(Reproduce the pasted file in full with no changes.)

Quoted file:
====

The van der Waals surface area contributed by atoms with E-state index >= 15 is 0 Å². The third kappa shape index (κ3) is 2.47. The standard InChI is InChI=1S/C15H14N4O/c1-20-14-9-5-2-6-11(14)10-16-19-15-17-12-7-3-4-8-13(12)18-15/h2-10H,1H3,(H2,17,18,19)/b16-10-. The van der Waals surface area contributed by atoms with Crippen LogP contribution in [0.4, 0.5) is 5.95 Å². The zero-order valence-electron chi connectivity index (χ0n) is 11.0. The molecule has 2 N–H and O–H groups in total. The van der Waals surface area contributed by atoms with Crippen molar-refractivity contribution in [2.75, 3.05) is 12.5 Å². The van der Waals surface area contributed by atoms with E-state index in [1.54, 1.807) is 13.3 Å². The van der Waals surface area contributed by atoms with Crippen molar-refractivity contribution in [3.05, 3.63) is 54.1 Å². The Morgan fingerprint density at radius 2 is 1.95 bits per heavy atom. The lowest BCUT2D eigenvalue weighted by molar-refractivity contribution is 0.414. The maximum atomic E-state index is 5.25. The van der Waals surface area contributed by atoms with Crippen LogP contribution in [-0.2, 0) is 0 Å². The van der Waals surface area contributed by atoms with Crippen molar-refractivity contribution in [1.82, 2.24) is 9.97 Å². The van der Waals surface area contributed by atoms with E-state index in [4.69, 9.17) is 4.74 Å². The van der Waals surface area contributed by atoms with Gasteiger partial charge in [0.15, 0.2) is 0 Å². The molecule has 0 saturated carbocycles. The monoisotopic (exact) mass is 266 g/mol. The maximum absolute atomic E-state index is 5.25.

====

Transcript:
The van der Waals surface area contributed by atoms with E-state index >= 15 is 0 Å². The third kappa shape index (κ3) is 2.47. The standard InChI is InChI=1S/C15H14N4O/c1-20-14-9-5-2-6-11(14)10-16-19-15-17-12-7-3-4-8-13(12)18-15/h2-10H,1H3,(H2,17,18,19)/b16-10-. The van der Waals surface area contributed by atoms with Crippen LogP contribution in [0.4, 0.5) is 5.95 Å². The zero-order valence-electron chi connectivity index (χ0n) is 11.0. The molecule has 2 N–H and O–H groups in total. The van der Waals surface area contributed by atoms with Crippen molar-refractivity contribution in [2.75, 3.05) is 12.5 Å². The van der Waals surface area contributed by atoms with E-state index in [1.54, 1.807) is 13.3 Å². The van der Waals surface area contributed by atoms with Crippen molar-refractivity contribution in [3.05, 3.63) is 54.1 Å². The Morgan fingerprint density at radius 2 is 1.95 bits per heavy atom. The lowest BCUT2D eigenvalue weighted by molar-refractivity contribution is 0.414. The maximum atomic E-state index is 5.25. The van der Waals surface area contributed by atoms with Crippen LogP contribution in [-0.2, 0) is 0 Å². The van der Waals surface area contributed by atoms with Crippen molar-refractivity contribution in [1.82, 2.24) is 9.97 Å². The van der Waals surface area contributed by atoms with E-state index in [4.69, 9.17) is 4.74 Å². The van der Waals surface area contributed by atoms with Gasteiger partial charge in [0.15, 0.2) is 0 Å². The molecule has 0 saturated carbocycles. The monoisotopic (exact) mass is 266 g/mol. The maximum absolute atomic E-state index is 5.25.